What the candidates at the Republican debate must do to make their mark

What the candidates at the Republican debate must do to make their mark
Republican candidates Marco Rubio, left, Donald Trump and Ben Carson at last month’s debate. Carson has climbed slightly past Trump in polls, and Rubio has firmly planted himself in the second tier of candidates.
(Justin Sullivan / Getty Images)

As Republican presidential candidates prepare to meet Tuesday night for their fourth debate, they will be striving to make a mark among a winnowed field on the main stage of the Fox Business Network’s debate.

The smaller crowd gives the seven men and one woman participating in the prime-time face-off greater air time to make their case — or more opportunities to stumble.

Here’s a look at the candidates and their key goals Tuesday night, less than three months before the first ballots are cast:

Carson and Rubio


With surging polls comes surging scrutiny. The crucial issue for Ben Carson, a mild-mannered retired neurosurgeon, and Marco Rubio, a senator from Florida, is whether they can credibly, confidently answer questions about their past under the hot stage lights. Will they stick to their tactic of blaming the media for turning minor misstatements or missteps into big deals?

Carson has climbed slightly past Donald Trump in several national and state polls. Rubio has gathered enough support in surveys to firmly plant himself among the second tier of candidates, outperforming fellow Floridian Jeb Bush, whose campaign has stumbled badly.

In recent days, Carson was accused by Politico of fabricating an offer of a full scholarship to West Point. CNN spoke to several people who knew Carson growing up and could not find any who confirmed Carson’s tales of struggling with a violent temper and trying to stab a friend.

The Wall Street Journal could find no evidence to support stories Carson has told about protecting white high school classmates from rioting black students, or being the sole student to pass an honesty test given by a Yale University professor.


Carson and his campaign have stood by the stories and accused the media of a “political hit job.”

Rubio has long faced questions about how he handled his finances, including rumors of lavish spending on a state GOP credit card, and mixing personal and political expenditures. Trump recently called Rubio “a disaster with his credit cards” who “certainly lives above his means.”

On Saturday, Rubio’s campaign released American Express statements that showed that Rubio charged $65,000 in party business in 2005 and 2006, significantly less than other state GOP leaders who held similar positions. The statements also showed that Rubio made eight personal charges totaling $7,200 that his campaign says he promptly repaid.


Former Florida Gov. Bush, the presumed front-runner when he entered the race, has much on the line. He has cratered in the polls, slashed staff costs, and is spending time reassuring worried donors and trying to reboot his campaign.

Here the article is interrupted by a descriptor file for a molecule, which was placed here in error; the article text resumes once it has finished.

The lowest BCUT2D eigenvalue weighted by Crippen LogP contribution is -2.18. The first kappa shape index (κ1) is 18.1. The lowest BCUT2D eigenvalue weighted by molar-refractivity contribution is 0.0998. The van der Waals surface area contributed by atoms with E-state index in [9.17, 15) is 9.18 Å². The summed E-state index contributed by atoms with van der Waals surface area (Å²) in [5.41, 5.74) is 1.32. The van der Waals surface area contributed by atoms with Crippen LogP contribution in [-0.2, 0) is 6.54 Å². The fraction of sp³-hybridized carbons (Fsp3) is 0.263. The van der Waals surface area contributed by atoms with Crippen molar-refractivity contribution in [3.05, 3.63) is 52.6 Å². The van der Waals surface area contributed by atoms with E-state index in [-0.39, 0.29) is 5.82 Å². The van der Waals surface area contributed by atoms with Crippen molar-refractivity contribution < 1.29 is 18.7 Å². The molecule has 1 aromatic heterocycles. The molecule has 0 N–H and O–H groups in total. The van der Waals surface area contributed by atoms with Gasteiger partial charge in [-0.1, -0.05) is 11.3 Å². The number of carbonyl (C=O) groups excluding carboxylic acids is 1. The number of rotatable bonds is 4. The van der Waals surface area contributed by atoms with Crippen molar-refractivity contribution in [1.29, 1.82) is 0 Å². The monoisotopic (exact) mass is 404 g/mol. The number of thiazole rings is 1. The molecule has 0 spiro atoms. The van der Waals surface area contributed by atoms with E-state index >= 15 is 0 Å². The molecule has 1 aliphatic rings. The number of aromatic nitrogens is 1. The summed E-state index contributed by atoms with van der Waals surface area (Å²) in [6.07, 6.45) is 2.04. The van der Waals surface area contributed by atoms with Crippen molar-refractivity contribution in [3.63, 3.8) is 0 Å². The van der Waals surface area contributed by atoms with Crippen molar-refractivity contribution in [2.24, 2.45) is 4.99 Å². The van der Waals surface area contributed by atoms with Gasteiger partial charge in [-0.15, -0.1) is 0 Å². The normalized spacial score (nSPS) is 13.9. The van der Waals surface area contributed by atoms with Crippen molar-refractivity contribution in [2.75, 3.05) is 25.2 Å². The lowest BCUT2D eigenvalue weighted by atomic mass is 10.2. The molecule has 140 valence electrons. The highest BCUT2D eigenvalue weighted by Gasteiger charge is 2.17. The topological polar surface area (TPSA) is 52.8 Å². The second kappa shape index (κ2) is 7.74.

Bush has conceded that he is not the strongest debater among the field. On Tuesday, Bush must overcome his reticence and be more aggressive in getting equal time. He must look to deliver a memorable moment that would boost his campaign.

The most assertive appearance by Bush during a debate arguably led toone of his worst moments of the campaign. He tried to take on Rubio over his voting record in the Senate while running for president. Rubio deftly responded by pointing out Bush’s support of a GOP nominee whose voting record was far worse. Rubio then pointedly refrained from saying anything that would tarnish Bush’s accomplishments while accusing his former mentor of attacking him for political expediency.

Since then, Bush has widely acknowledged that he needs to improve and his campaign rolled out a new slogan: “Jeb Can Fix It.”


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“I’m going to get better. I ought to get better. I know I have to get better,” Bush told reporters a few days after the last debate.


After being an unpredictable force of nature during the first two GOP debates, Trump nearly faded in the background during the third face-off last month (as much as the reality television star can fade into the background anywhere).

He was more subdued, largely avoided attacking his rivals and erred when he said he never criticized Rubio for aligning himself with Facebook founder Mark Zuckerberg over more visas for immigrants with specific skills. A moderator pointed out that Trump’s website called Rubio “Mark Zuckerberg’s personal senator.”

The change in tone occurred after Trump trailed Carson in some polls.

In recent days, Trump has taken to brutally criticizing Carson’s and Rubio’s records. Will this version of Trump — the swaggering showman eager to cut down his rivals — show up again Tuesday?



Texas Sen. Ted Cruz has risen into the second tier of candidates alongside Rubio. A renowned debater at Princeton University, Cruz had a high point during last month’s GOP debate, when he excoriated the moderators for showing bias against conservatives. The crowd roared with approval.

Cruz is despised by the GOP establishment and many of his fellow senators, which fuels his appeal to voters who are tired of status-quo politicians. A breakthrough moment Tuesday night could help build his appeal among those voters, many of whom are backing Trump or Carson.

The rest

Fox Business Network dropped New Jersey Gov. Chris Christie and former Ark. Gov. Mike Huckabee off the main stage for barely registering in the polls. Kentucky Sen. Rand Paul, Ohio Gov. John Kasich and former Hewlett-Packard Chief Executive Carly Fiorina were fractions of a point away from the same fate. They need to catch voters’ attention to retain their place in the next GOP debate, in Las Vegas in December.

Twitter: @LATseema


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